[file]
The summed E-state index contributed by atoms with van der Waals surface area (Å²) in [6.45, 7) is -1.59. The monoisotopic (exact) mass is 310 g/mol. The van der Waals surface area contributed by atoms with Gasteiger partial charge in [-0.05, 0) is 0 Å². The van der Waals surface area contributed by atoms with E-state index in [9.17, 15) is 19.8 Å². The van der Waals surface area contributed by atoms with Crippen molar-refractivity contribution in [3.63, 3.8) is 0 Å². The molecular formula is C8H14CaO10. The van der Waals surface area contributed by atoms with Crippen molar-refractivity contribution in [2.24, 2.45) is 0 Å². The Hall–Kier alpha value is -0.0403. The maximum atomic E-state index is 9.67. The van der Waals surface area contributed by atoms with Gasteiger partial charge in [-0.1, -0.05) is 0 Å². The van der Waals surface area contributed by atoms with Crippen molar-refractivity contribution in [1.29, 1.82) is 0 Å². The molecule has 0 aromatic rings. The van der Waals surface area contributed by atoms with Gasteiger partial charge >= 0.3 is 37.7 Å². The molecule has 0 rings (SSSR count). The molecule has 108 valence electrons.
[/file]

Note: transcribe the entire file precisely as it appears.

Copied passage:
The summed E-state index contributed by atoms with van der Waals surface area (Å²) in [6.45, 7) is -1.59. The monoisotopic (exact) mass is 310 g/mol. The van der Waals surface area contributed by atoms with Gasteiger partial charge in [-0.05, 0) is 0 Å². The van der Waals surface area contributed by atoms with E-state index in [9.17, 15) is 19.8 Å². The van der Waals surface area contributed by atoms with Crippen molar-refractivity contribution in [3.63, 3.8) is 0 Å². The molecular formula is C8H14CaO10. The van der Waals surface area contributed by atoms with Crippen molar-refractivity contribution in [2.24, 2.45) is 0 Å². The Hall–Kier alpha value is -0.0403. The maximum atomic E-state index is 9.67. The van der Waals surface area contributed by atoms with Gasteiger partial charge in [-0.1, -0.05) is 0 Å². The van der Waals surface area contributed by atoms with Crippen molar-refractivity contribution in [1.29, 1.82) is 0 Å². The molecule has 0 aromatic rings. The van der Waals surface area contributed by atoms with Gasteiger partial charge >= 0.3 is 37.7 Å². The molecule has 0 rings (SSSR count). The molecule has 108 valence electrons.